Shocking pic showing just ONE person waiting for Covid jab reveals the true scale of EU’s shambolic vaccine rollout

A SHOCKING photograph that shows one person waiting for the Covid vaccination in a sea of chairs lays bare the EU’s botched jabs rollout.

The photo, which was taken in Brussels, came as Belgian authorities warned of “serious delays” to the vaccine programme as France and Germany braced for further Covid lockdowns.

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The EU jab fiasco is laid bare as a man sits alone among a sea of empty chairs in a Covid medical centre set up at Brussels airport[/caption]

According to the latest figures, 6.5 per cent of adults living in the European Union have been vaccinated, compared to more than 27 per cent in the UK.

Covid has killed more than 531,000 people across the EU.

It comes as Angela Merkel and Emmanuel Macron are facing mutinies in their own countries over lockdown measures.

Leaders of Paris have threatened a three-week lockdown while the German chancellor is facing criticism about her caution over lifting restrictions, as the EU.

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Meanwhile, German states are pressing ahead with reopenings, despite Merkel saying there can only be further easing, if the number of Covid cases per 100,000 people is below 35.

According to the Robert Koch Institute, the country’s public health authority, there are currently around 61.7 cases per 100,000 people.

Both France and Germany’s vaccination programmes have been thrown into chaos as thousands refuse to have the Oxford-AstraZeneca jab after leaders questioned its effectiveness.

A German virologist yesterday revealed his country was sitting on a whopping 1.2 million Oxford jabs — after EU leaders repeatedly made baseless allegations about its efficacy.

That came amid warnigs of a “third wave” of infections could sweep her Germany as it struggles with the jab rollout — just as the UK counts down the days to freedom.

Just four per cent of the German population has been immunised, compared to the UK’s 27.4 per cent, according to the BBC.

Merkel has said she will not take the Oxford/AstraZeneca vaccine because she is too old, despite begging residents to take the jab. 

The German chancellor, 66, was asked if she would take the jab to set an example to a country where many are refusing to take the Oxford jab and 1.2million of the shots are lying unused in storage. 

MERKEL’S NOT TAKING OXFORD JAB

But Merkel told FAZ that she was not eligible because German regulators have restricted the jab to under-65s, a move which has yet to be reversed even after data from Scotland showed it is highly effective in the elderly.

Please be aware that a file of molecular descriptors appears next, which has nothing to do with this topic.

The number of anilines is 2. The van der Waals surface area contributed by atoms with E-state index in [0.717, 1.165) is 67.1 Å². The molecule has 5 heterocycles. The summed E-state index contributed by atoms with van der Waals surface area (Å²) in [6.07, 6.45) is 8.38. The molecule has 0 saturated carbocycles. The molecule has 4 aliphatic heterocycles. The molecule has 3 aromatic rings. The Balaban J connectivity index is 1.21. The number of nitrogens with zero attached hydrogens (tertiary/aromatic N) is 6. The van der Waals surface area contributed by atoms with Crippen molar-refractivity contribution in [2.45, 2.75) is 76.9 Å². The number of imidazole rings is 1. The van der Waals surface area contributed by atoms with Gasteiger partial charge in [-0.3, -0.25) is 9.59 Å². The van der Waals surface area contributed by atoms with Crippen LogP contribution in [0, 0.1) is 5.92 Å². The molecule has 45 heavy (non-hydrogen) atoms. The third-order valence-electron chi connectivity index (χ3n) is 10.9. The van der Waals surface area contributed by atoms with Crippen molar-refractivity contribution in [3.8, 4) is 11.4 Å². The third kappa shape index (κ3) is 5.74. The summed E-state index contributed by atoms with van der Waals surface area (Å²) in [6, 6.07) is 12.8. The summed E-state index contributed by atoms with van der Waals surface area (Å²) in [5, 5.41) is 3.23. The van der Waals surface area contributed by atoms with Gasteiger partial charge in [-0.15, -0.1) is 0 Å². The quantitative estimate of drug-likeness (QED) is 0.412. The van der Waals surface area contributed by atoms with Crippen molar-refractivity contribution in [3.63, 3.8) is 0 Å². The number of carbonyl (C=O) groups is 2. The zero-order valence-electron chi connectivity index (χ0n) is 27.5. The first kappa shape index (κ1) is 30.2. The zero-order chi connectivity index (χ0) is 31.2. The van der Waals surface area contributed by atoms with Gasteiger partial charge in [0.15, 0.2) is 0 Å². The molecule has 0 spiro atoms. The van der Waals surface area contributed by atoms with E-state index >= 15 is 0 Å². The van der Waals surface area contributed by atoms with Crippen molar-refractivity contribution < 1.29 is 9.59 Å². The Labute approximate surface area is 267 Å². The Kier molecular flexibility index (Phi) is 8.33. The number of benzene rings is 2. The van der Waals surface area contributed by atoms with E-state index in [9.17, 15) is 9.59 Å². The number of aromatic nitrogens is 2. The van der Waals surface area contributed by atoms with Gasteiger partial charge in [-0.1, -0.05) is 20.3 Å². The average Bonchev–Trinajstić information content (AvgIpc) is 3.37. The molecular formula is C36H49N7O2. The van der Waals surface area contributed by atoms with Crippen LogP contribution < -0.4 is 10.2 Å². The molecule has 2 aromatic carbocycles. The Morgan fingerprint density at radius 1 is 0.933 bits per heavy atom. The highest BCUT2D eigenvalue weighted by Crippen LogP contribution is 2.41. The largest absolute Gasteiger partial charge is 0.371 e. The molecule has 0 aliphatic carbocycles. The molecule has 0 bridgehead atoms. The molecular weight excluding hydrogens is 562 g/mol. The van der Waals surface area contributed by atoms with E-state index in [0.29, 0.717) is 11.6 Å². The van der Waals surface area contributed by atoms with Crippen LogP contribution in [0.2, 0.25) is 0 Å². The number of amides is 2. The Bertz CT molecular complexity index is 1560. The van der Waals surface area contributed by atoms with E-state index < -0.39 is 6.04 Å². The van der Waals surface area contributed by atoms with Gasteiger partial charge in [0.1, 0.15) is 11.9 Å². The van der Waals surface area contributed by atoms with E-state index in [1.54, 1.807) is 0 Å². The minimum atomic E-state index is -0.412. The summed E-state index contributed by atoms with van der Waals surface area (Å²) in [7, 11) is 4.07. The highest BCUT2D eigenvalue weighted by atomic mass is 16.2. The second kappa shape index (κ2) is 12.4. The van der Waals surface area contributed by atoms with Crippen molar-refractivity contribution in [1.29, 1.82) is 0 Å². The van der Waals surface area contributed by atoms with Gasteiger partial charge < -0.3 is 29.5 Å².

Meanwhile, just 2 million French people have received a first injection of the Covid-19 vaccine so far.

But in the UK, which has a similar population to France, more than 18 million people have been jabbed. 

French Prime Minister Jean Castex has warned of increased measures to fight the spread of the coronavirus in 20 regions,.

This includes Paris, where hospitals are under pressure because of a very high infection rates, with contagious variants make up in some cases more than 50 per cent  of new infections.

France has had two full lockdowns since the pandemic began sweeping over Europe.

More than 85,000 people have died from Covid 19.

Angela Merkel is facing a mutiny among German states pressing ahead with easing lockdowns
Leaders of Paris want to put the city into a lockdown, in a direct challenge to Macron

European Union leaders vowed last night to accelerate the rollout of vaccines and pressed pharmaceutical companies to respect their delivery commitments, as concern mounts about the spread of new variants of the virus.

But they could offer no prospect of short-term respite for curfew-weary, mask-wearing citizens, many of whom have often worked from home over the last year if they have not lost their jobs.

The leaders also said that restrictions, including on travel, should remain in place in many parts of the 27-nation bloc.

EU Council President Charles Michel said: “Our top priority now is speeding up the production and delivery of vaccines and vaccinations.

“We want more predictability and transparency to ensure that pharmaceutical companies comply with their commitments.”



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